As lobbyist for the gun and ammunition industries, NRA chief Wayne LaPierre issued the following statement: “If it’s crazy to call for armed officers in our schools to protect our children, then call me crazy.” As one who appreciates Mr. LaPierre’s invitation, let me begin my response to his “armed guard in every school” proposal by pointing out that he is indeed wacky.
Let’s look beyond Mr. LaPierre’s limited vision by delving into some of the practical issues sparked by his suggestion:
• Is a capable armed guard a $15,000 (full-time minimum wage) person, a $30,000/year man with a modicum of training, a $45,000/year fully trained marksman, or a $60,000/year even-tempered sharpshooter with the exceptional skills you may wish to have on guard to protect your children?
• How about costs in urban schools like New York and Chicago and San Francisco and Los Angeles? Won’t they be much higher? Does the job require some ongoing level of fitness? How is that enforced? Does the guard need to be speedy and agile? What if he acts erratic? Since most will never be called on to use their skills, what does their career path look like? What if they form a union? To whom do they report?
• According to the International Association of Chiefs of Police, qualified applicants for similar jobs are scarce. Where do we find 99,000 guards? By the way, there are 33,000 private schools that are in a position to pay more for qualified help.
• If, at the critical moment, the armed guard is one minute away from the point of attack, a shooter with an AR-15 who obeys the owner’s manual will get off 15 rounds before the “good guy with a gun” arrives. A shooter who ignores the owner’s manual’s advice may get off as many as 60 rounds before the guard appears.
• Wouldn’t it be careless to arm the guard with less of a weapon than that of the anticipated shooter? A larger, more powerful weapon is the only sensible recommendation. To stop the 600 round per minute AK-47, what gun would Mr. LaPierre recommend we place in every school?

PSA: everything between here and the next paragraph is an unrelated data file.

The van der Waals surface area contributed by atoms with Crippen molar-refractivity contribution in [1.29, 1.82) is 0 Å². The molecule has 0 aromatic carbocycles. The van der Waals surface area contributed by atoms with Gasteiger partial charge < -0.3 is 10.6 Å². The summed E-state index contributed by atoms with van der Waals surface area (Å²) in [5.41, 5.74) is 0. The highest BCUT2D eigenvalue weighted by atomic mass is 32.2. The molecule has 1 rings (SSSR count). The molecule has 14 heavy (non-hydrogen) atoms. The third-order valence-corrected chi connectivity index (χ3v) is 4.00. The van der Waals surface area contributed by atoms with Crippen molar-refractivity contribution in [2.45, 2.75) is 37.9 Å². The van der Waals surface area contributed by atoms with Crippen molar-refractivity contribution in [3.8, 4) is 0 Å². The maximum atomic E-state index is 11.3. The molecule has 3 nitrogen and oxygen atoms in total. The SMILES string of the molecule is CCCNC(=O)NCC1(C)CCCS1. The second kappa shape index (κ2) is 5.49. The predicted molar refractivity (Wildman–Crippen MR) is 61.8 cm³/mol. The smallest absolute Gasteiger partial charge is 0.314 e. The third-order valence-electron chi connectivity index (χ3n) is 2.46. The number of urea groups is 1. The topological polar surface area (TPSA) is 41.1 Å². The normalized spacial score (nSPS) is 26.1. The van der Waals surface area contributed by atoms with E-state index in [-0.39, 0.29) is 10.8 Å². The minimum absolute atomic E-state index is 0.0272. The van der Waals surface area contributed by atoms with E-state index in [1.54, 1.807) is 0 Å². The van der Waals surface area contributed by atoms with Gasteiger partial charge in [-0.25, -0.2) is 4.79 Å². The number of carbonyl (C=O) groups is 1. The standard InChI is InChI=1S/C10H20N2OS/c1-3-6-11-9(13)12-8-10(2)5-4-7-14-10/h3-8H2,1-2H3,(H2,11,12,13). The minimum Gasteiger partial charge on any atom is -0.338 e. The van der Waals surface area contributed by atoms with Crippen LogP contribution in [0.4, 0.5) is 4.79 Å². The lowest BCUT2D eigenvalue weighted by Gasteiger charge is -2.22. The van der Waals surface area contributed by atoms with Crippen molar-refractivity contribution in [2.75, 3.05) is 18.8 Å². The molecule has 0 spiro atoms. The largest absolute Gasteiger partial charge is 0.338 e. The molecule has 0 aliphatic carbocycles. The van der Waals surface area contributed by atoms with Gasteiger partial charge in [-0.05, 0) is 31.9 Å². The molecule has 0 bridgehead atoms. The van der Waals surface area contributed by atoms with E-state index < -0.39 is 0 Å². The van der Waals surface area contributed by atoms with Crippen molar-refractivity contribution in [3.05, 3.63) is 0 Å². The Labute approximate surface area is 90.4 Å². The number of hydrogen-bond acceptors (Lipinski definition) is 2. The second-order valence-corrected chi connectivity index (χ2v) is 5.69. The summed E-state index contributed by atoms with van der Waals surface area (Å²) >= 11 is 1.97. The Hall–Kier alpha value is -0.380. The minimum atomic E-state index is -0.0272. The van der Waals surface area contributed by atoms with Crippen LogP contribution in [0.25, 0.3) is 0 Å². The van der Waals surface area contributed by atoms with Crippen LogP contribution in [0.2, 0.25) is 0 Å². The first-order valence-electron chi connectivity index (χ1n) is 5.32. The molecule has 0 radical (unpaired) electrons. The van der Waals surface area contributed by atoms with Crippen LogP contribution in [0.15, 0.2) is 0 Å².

• With 99,000 public schools, $45,000 per armed guard per year comes to roughly $4.5 billion, not including training, equipment, gun storage cases, and, presumably, uniforms, and overtime. Of course 99.9 percent of these armed guards will never experience any hostile activity, a factor possibly relevant to compensation.
Some non-logistical issues Mr. LaPierre failed to take into account include:
• Columbine had a security guard.
• Weapons must be secured to prevent theft, and kept out of the hands of students. Consider that a hearty middle- school student wearing steel tipped boots can cripple the guard if he approaches from behind.
• Will the armed guard protect extra-curricular events such as football and basketball games and band concerts? How about PTA meetings?
• What effect will the presence of armed guards in schools have on young children – what message do we wish to send them about the world in which they are growing up?
• In August 2012, trained NYC police officers shot nine bystanders while pursuing a gunman at the Empire State Building. How do we prevent similar accidents from occurring in schools?
While Mr. LaPierre’s handlers – America’s gun manufacturers – would no doubt reward him handsomely for selling 99,000 high powered assault weapons, would our children be any safer? Rational people have concluded that banning assault weapons, unnecessarily large ammo clips and cop-killer bullets, requiring background checks for all would-be gun purchasers, empowering ATF with modern forensic tools and databases, and legislating safeguards to reassure responsible gun collectors and hunters will get us closer to our safety goal. Yes, Mr. LaPierre, you and the nutcases who support your unhinged ideas are clearly certifiable. Thanks for asking.
The writer lives in Pawleys Island.